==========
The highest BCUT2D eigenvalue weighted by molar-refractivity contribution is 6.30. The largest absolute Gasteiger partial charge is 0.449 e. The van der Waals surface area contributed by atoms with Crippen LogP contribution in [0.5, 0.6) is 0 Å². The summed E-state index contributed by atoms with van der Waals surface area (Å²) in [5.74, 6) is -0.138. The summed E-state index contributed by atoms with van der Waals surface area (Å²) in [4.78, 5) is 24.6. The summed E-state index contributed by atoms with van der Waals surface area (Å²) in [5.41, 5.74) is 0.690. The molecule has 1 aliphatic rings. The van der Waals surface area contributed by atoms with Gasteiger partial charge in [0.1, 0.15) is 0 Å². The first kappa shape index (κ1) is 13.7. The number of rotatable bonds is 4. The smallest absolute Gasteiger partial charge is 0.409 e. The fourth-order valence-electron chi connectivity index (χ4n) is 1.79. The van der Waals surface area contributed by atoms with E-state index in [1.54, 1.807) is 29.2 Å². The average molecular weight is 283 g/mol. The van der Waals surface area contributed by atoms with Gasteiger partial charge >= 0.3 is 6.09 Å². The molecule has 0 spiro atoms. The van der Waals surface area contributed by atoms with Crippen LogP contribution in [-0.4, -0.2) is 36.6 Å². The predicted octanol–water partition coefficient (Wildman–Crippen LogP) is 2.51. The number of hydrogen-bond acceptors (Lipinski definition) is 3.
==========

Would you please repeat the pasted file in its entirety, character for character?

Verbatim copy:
The highest BCUT2D eigenvalue weighted by molar-refractivity contribution is 6.30. The largest absolute Gasteiger partial charge is 0.449 e. The van der Waals surface area contributed by atoms with Crippen LogP contribution in [0.5, 0.6) is 0 Å². The summed E-state index contributed by atoms with van der Waals surface area (Å²) in [5.74, 6) is -0.138. The summed E-state index contributed by atoms with van der Waals surface area (Å²) in [4.78, 5) is 24.6. The summed E-state index contributed by atoms with van der Waals surface area (Å²) in [5.41, 5.74) is 0.690. The molecule has 1 aliphatic rings. The van der Waals surface area contributed by atoms with Gasteiger partial charge in [0.1, 0.15) is 0 Å². The first kappa shape index (κ1) is 13.7. The number of rotatable bonds is 4. The smallest absolute Gasteiger partial charge is 0.409 e. The fourth-order valence-electron chi connectivity index (χ4n) is 1.79. The van der Waals surface area contributed by atoms with E-state index in [1.54, 1.807) is 29.2 Å². The average molecular weight is 283 g/mol. The van der Waals surface area contributed by atoms with Gasteiger partial charge >= 0.3 is 6.09 Å². The molecule has 0 spiro atoms. The van der Waals surface area contributed by atoms with Crippen LogP contribution in [-0.4, -0.2) is 36.6 Å². The predicted octanol–water partition coefficient (Wildman–Crippen LogP) is 2.51. The number of hydrogen-bond acceptors (Lipinski definition) is 3.